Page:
national museum of american history

John Singer Sargent (1856-1925)
“Lady Agnew of Lochna” (1892-1893)
Oil on canvas
Located in the Scottish National Gallery, Edinburgh, Scotland

Andrew Noel Agnew, a barrister who had inherited the baronetcy and estates of Lochnaw in Galloway, commissioned this painting of his young wife, Gertrude Vernon (1865-1932), in 1892. It was exhibited at the Royal Academy in 1898 and put Sargent on the map. The sculptor Auguste Rodin described him as ‘the Van Dyck of our times.’ Portrait commissions poured in and Sargent enjoyed something of a cult following in Edwardian society. It also launched Lady Agnew as a society beauty.

anonymous asked:

Thoughts on stripped-classical architecture? Any great examples?

German Imperial Embassy 

Stripped Classicism (or “Starved Classicism” or “Grecian Moderne”) is primarily a 20th-century classicist architectural style stripped of most or all ornamentation, frequently employed by governments while designing official buildings. It was adapted by both totalitarian and democratic regimes. The style embraces a “simplified but recognizable” classicism in its overall massing and scale while eliminating traditional decorative detailing. The orders of architecture are only hinted at or are indirectly implicated in the form and structure.

I don’t have many thoughts on this particular style, the buildings look like Neoclassical designs after extended Value Engineering exercises.

Meštrović Pavilion

National Museum of American History

National Library of Australia


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For Women’s History Month, we’re joining our @nmaahc in sharing #HiddenHerstory, stories of women who have often been overlooked throughout history.

In this photo from the museum collection, Daisy Bates meets with seven members of the Little Rock Nine in her home. Bates played a significant role in the integration of the Little Rock Central High School in 1957, despite the death threats she received—one through the window of her home.

Bates, who was elected president of the Arkansas NAACP in 1952, was inspired by the Brown v. Board case to focus on education.

Patrick Stewart presents specially selected items from the “X-Men” films to the Smithsonian’s National Museum of American History. Item’s include costumes of Professor X, Storm, Wolverine, and Magneto, along with a final shooting script for “X-Men: Days of Future Past.”

Tintype portrait of an unidentified man posing with a violin titled “yours if you want it,” c. 1800′s.

Source: National Museum of American History.

Naas shagi yeil s'aaxw (Raven at the Headwaters of Nass hat) from the Tlingit people of the Pacific Northwest.  Carved from maple; decorated with paint, shells, hair, and baleen.  Artist unknown; ca. 1810.  Now in the Seattle Art Museum.  Photo credit: Joe Mabel.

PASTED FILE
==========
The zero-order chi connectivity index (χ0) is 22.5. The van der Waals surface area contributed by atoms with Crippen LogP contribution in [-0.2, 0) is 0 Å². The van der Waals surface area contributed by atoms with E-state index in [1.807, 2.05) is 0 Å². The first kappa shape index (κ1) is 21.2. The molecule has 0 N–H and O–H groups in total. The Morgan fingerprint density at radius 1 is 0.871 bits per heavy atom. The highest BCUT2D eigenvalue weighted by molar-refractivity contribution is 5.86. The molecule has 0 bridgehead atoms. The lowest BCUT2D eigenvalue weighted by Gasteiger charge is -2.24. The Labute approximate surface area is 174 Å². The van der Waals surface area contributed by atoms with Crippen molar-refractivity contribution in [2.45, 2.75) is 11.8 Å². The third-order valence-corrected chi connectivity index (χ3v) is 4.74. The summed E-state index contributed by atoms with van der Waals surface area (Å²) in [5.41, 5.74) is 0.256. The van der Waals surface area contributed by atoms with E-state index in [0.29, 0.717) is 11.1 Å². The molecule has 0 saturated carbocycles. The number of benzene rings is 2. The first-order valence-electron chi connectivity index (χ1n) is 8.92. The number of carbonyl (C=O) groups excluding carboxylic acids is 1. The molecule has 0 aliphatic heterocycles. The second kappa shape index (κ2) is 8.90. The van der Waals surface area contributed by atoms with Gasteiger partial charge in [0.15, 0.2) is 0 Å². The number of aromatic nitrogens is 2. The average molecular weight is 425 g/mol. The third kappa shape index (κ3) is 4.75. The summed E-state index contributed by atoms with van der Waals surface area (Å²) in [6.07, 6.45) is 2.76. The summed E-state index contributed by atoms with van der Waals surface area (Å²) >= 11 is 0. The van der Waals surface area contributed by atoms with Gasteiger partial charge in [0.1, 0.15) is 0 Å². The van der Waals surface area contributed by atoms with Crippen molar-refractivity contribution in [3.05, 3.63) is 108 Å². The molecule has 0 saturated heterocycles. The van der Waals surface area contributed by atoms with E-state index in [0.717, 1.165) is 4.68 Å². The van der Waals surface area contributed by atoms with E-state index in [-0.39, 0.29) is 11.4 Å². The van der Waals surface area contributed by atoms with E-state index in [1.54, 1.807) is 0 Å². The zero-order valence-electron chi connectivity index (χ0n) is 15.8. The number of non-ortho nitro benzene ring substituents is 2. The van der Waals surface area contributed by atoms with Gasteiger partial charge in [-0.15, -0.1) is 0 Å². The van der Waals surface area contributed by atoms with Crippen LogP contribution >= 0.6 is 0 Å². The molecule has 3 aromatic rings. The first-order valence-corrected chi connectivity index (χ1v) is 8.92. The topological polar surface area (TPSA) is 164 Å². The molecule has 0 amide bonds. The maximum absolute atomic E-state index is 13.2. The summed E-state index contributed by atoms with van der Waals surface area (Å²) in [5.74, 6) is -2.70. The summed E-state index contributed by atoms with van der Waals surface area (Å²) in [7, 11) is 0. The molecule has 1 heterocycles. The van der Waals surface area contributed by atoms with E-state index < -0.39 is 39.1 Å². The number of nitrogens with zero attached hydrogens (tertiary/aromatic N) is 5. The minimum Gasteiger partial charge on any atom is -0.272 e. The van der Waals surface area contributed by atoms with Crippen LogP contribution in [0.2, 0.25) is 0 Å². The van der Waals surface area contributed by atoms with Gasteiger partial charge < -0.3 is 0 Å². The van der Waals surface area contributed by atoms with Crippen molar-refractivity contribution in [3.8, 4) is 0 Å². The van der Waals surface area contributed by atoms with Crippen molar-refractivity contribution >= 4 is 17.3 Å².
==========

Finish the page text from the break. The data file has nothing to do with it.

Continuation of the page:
The building rises — bronze and “brooding,” in the words of architect David Adjaye — floating in a sea of white marble and limestone on the sprawling National Mall in Washington, D.C.

The mission of the National Museum of African American History and Culture — set to open to the public next week after a 100-year journey into existence — is to tell the story of America through the lens of black history and culture.

That mission is reflected in the exhibits and encapsulated in a Langston Hughes quote featured inside the museum: “I, too, am America.”

It’s also reflected in the location and design of the building itself.

Mission Of African-American Museum Writ Large In Its Very Design

Photos: Alan Karchmer for NMAAHC + Chip Somodevilla/Getty Images

Today is Sesame Street’s birthday. We might not have everything in the whole wide world, but Grover is welcome anytime.

This book, from an exhibition marking the 10th anniversary of the show at our National Museum of American History, is now in Smithsonian Institution Archives.

Marian Anderson Sings at the Lincoln Memorial

Photo: American contralto Marian Anderson performs in front of 75,000 spectators in Potomac Park. Finnish accompanist Kosti Vehanen is on the piano.

“She carried herself in the way she wanted to be seen.“ - Dwandalyn Reece, Curator of Music and Performing Arts, NMAAHC 

Marian Anderson was the first African American soloist to sing at the New York Metropolitan Opera on January 7, 1955. During her long career, Anderson broke many barriers as an African American opera singer, and was often denied performance venues due to racial segregation during the mid-twentieth century. #OnThisDay in 1939, Anderson famously sung on the steps of the Lincoln Memorial in Washington, D.C., to a crowd of over 75,000 people, when she was denied permission to sing at Constitution Hall.

Photo: Shantung silk jacket (redesigned in 1993) and black velvet skirt worn by Marian Anderson. Collection of the Smithsonian National Museum of African American History and Culture, Gift of Ginette DePreist in memory of James DePreist.

Learn more about Anderson’s historic moment and the artifacts in our collection:  

Tintype portrait of an unidentified man posing with a dog and bird in a birdcage, c. 1800′s.

Source: National Museum of American History.